In an essay first published in 1948, the American folklorist and cultural critic Gershon Legman wrote about the comic book -- then a fairly recent development -- as both a symptom and a carrier of psychosexual pathology. An ardent Freudian, Legman interpreted the tales and images filling the comics’ pages as fantasies fueled by the social repression of normal erotic and aggressive drives. Not that the comics were unusual in that regard: Legman’s wider argument was that most American popular culture was just as riddled with misogyny, sadomasochism, and malevolent narcissism. And to trace the theory back to its founder, Freud had implied in his paper “Creative Writers and Daydreaming” that any work of narrative fiction grows out of a core of fantasy that, if expressed more directly, would prove embarrassing or offensive. While the comic books of Legman’s day might be as bad as Titus Andronicus – Shakespeare’s play involving incest, rape, murder, mutilation, and cannibalism – they certainly couldn’t be much worse.
But what troubled Legman apart from the content (manifest and latent, as the psychoanalysts say) of the comics was the fact that the public consumed them so early in life, in such tremendous quantity. “With rare exceptions,” he wrote, “every child who was six years old in 1938 has by now absorbed an absolute minimum of eighteen thousand pictorial beatings, shootings, stranglings, blood-puddles, and torturings-to-death from comic (ha-ha) books alone, identifying himself – unless he is a complete masochist – with the heroic beater, strangler, blood-letter, and/or torturer in every case.”
Today, of course, a kid probably sees all that before the age of six. (In the words of Bart Simpson, instructing his younger sister: “If you don't watch the violence, you'll never get desensitized to it.”) And it is probably for the best that Legman, who died in 1999, is not around to see the endless parade of superhero films from Hollywood over the past few years. For in the likes of Superman, he diagnosed what he called the “virus” of a fascist worldview.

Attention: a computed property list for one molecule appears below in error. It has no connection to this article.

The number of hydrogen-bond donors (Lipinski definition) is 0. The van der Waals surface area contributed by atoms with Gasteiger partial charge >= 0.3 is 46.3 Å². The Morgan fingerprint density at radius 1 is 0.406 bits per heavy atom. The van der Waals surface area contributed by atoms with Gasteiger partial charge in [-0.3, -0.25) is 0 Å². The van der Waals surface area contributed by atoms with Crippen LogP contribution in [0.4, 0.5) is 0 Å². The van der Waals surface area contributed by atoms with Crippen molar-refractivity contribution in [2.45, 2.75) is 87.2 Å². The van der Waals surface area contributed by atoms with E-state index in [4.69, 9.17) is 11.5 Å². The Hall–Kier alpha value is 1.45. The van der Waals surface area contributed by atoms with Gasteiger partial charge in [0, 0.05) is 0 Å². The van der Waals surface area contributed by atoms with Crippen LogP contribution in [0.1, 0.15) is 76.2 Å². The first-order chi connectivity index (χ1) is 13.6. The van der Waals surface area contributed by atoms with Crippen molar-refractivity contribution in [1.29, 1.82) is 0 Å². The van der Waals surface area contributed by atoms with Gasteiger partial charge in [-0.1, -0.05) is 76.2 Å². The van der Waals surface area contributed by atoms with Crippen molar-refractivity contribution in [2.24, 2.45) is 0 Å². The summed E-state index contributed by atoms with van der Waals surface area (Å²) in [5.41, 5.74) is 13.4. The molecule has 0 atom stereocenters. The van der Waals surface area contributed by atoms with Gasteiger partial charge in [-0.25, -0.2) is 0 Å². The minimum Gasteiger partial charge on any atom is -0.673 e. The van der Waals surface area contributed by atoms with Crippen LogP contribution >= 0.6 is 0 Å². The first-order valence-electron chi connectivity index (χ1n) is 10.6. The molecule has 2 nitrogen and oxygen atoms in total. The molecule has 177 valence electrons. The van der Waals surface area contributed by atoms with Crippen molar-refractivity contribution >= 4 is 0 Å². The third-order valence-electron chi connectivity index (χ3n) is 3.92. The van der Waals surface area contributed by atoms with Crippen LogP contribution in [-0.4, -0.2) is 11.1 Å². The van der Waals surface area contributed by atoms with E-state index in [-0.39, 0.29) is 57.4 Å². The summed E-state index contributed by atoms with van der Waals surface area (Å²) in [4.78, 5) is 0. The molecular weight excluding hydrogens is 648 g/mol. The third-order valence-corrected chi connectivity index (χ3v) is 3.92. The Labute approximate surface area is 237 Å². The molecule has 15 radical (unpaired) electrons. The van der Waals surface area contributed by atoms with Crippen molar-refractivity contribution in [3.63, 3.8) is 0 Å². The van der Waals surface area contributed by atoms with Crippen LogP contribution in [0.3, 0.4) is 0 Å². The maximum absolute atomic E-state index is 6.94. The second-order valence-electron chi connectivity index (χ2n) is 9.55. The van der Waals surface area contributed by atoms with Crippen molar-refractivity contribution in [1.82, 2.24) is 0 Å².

The cosmos of the superheroes was one of “continuous guilty terror,” Legman wrote, “projecting outward in every direction his readers’ paranoid hostility.” After a decade of supplying Superman with sinister characters to defeat and destroy, “comic books have succeeded in giving every American child a complete course in paranoid megalomania such as no German child ever had, a total conviction of the morality of force such as no Nazi could even aspire to.”
A bit of a ranter, then, was Legman. The fury wears on the reader’s nerves. But he was relentless in piling up examples of how Americans entertained themselves with depictions of antisocial behavior and fantasies of the empowered self. The rationale for this (when anyone bothered to offer one) was that the vicarious mayhem was a release valve, a catharsis draining away frustration. Legman saw it as a brutalized mentality feeding on itself -- preparing real horrors through imaginary participation.
Nothing so strident will be found in Jason Dittmer’s Captain America and the Nationalist Superhero: Metaphors, Narratives, and Geopolitics (Temple University Press), which is monographic rather than polemical. It is much more narrowly focused than Legman’s cultural criticism, while at the same time employing a larger theoretical toolkit than his collection of vintage psychoanalytic concepts. Dittmer, a reader in human geography at University College London, draws on Homi Bhabha’s thinking on nationalism as well as various critical perspectives (feminist and postcolonial, mainly) from the field of international relations.